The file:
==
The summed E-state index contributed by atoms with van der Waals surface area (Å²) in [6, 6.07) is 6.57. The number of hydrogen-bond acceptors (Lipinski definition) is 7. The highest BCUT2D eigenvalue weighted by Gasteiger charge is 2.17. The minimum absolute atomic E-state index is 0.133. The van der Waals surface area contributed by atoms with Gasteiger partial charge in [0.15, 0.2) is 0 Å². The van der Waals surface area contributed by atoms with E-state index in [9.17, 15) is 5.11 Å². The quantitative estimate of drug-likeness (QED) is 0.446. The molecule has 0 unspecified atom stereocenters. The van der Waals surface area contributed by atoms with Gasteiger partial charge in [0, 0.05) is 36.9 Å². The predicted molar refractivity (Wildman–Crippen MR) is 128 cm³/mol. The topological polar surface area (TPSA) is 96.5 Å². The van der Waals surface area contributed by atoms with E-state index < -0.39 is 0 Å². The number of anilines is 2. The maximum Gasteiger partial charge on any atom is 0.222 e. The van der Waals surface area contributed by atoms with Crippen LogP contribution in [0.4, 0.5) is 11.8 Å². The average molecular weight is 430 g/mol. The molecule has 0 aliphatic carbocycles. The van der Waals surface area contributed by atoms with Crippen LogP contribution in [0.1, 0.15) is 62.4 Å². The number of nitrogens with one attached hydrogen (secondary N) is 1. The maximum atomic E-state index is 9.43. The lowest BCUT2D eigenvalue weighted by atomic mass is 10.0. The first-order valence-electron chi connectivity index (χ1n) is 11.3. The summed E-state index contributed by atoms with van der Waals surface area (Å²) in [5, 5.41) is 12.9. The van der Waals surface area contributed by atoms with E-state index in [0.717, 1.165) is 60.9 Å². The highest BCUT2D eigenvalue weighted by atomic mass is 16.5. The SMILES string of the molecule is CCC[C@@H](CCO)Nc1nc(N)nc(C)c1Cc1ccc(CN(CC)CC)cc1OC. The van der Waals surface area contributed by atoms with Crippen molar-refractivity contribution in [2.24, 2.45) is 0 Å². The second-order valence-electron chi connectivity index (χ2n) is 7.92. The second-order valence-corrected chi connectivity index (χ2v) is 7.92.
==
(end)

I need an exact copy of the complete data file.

The summed E-state index contributed by atoms with van der Waals surface area (Å²) in [6, 6.07) is 6.57. The number of hydrogen-bond acceptors (Lipinski definition) is 7. The highest BCUT2D eigenvalue weighted by Gasteiger charge is 2.17. The minimum absolute atomic E-state index is 0.133. The van der Waals surface area contributed by atoms with Gasteiger partial charge in [0.15, 0.2) is 0 Å². The van der Waals surface area contributed by atoms with E-state index in [9.17, 15) is 5.11 Å². The quantitative estimate of drug-likeness (QED) is 0.446. The molecule has 0 unspecified atom stereocenters. The van der Waals surface area contributed by atoms with Gasteiger partial charge in [0, 0.05) is 36.9 Å². The predicted molar refractivity (Wildman–Crippen MR) is 128 cm³/mol. The topological polar surface area (TPSA) is 96.5 Å². The van der Waals surface area contributed by atoms with E-state index < -0.39 is 0 Å². The number of anilines is 2. The maximum Gasteiger partial charge on any atom is 0.222 e. The van der Waals surface area contributed by atoms with Crippen LogP contribution in [0.4, 0.5) is 11.8 Å². The average molecular weight is 430 g/mol. The molecule has 0 aliphatic carbocycles. The van der Waals surface area contributed by atoms with Crippen LogP contribution in [0.1, 0.15) is 62.4 Å². The number of nitrogens with one attached hydrogen (secondary N) is 1. The maximum atomic E-state index is 9.43. The lowest BCUT2D eigenvalue weighted by atomic mass is 10.0. The first-order valence-electron chi connectivity index (χ1n) is 11.3. The summed E-state index contributed by atoms with van der Waals surface area (Å²) in [5, 5.41) is 12.9. The van der Waals surface area contributed by atoms with E-state index in [0.717, 1.165) is 60.9 Å². The highest BCUT2D eigenvalue weighted by atomic mass is 16.5. The SMILES string of the molecule is CCC[C@@H](CCO)Nc1nc(N)nc(C)c1Cc1ccc(CN(CC)CC)cc1OC. The van der Waals surface area contributed by atoms with Crippen molar-refractivity contribution in [2.24, 2.45) is 0 Å². The second-order valence-electron chi connectivity index (χ2n) is 7.92. The second-order valence-corrected chi connectivity index (χ2v) is 7.92.